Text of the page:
“If they use the .50 caliber launcher to launch non-lethal, it’s not an excessive use of force, it’s not wrongdoing, nobody’s going to get in trouble, there’s not going to be an investigation, there are not going to be any sanctions," he said. "And I understand that line officers are worried about that. But we’re trying to provide them some peace of mind.”
New laws at odds
The state’s Criminal Justice Training Commission has also gained new powers to decertify police officers for wrongdoing in the last legislative session. The commission’s executive director Monica Alexander said she knows that penalty is one reason departments are afraid to continue using the less-lethal projectiles.
But she said she will not seek to penalize any officers who use them, especially considering that the new laws are at odds.
“Because of that conflict, I would not move that case forward for excessive use of force, especially if a situation is ended peacefully because of the use of less-lethal, opposed to using a firearm that would perhaps take someone’s life,” she said.
However, Everett attorney Lacey Offutt said if the city keeps using the large-caliber projectiles and gets sued, courts will look first to what the new law says, not to what lawmakers are now saying about it.
“Courts have regularly said that they don’t consider individual legislators’ statements of intent that occur after the bill has gone into effect when they make that determination,” Offutt said.
So Offutt is advising Everett police to hold off on using the less-lethal rounds until the Attorney General or legislators clarify the issue.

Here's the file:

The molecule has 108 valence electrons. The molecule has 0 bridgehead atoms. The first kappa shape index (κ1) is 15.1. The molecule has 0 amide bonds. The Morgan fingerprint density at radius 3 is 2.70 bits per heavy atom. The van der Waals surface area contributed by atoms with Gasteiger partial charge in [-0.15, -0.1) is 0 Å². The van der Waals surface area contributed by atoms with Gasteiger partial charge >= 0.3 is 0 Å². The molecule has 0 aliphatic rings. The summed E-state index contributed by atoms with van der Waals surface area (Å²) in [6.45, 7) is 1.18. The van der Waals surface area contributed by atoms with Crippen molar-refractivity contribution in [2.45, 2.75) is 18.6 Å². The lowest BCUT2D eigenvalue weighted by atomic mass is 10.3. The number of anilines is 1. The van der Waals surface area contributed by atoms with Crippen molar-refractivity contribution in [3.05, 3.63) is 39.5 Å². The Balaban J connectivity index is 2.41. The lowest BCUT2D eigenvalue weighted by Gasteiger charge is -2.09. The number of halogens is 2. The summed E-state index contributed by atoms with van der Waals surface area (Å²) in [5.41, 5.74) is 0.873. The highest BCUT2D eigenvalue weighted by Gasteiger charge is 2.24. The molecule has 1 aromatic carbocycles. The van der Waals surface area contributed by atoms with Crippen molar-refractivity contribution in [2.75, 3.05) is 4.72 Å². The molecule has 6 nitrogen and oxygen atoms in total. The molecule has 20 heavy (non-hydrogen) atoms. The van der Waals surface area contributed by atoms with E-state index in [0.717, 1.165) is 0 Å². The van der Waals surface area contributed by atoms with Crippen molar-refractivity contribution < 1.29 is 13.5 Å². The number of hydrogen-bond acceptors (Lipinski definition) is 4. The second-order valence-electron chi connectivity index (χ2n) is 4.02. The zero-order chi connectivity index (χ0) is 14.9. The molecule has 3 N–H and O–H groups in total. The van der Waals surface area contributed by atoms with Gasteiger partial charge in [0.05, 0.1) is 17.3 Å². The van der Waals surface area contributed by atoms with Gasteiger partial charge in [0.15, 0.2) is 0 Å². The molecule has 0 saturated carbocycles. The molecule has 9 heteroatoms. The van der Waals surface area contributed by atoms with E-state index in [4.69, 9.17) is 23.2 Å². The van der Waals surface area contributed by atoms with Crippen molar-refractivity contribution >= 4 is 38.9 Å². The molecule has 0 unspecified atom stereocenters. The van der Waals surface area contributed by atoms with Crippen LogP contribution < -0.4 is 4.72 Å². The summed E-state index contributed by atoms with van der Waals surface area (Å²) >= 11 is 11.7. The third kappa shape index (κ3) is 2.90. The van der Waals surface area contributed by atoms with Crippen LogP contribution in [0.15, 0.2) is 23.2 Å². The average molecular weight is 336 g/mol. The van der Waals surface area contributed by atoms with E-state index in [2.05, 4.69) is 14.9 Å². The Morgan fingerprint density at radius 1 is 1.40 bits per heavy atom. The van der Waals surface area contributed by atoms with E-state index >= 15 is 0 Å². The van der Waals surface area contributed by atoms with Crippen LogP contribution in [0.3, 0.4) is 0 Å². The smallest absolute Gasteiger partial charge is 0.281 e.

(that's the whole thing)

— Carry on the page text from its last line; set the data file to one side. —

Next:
To fill the gap, Sgt. Collings said he’s ordered some new less-lethal alternatives that appear to comply with the new laws. One is “a pneumatic launcher akin to hopped-up paintball gun” that operates using compressed air to fire a bismuth projectile. They’re also looking into the bola-wrap, a cord with hooks that can be thrown to tie up a person’s legs, but is recommended for use at just 15 feet or closer.
He said the new equipment is on backorder, and none seems as versatile as the existing launchers. Collings said Everett has been an early adopter of de-escalation and crisis intervention training, so other elements of the new bills shouldn't cause big changes for the agency.
He said he’s hoping the Legislature restores the use of the less-lethal equipment as soon as possible. Otherwise, he says under the law, agencies are instructed to destroy all banned military equipment by the end of 2022.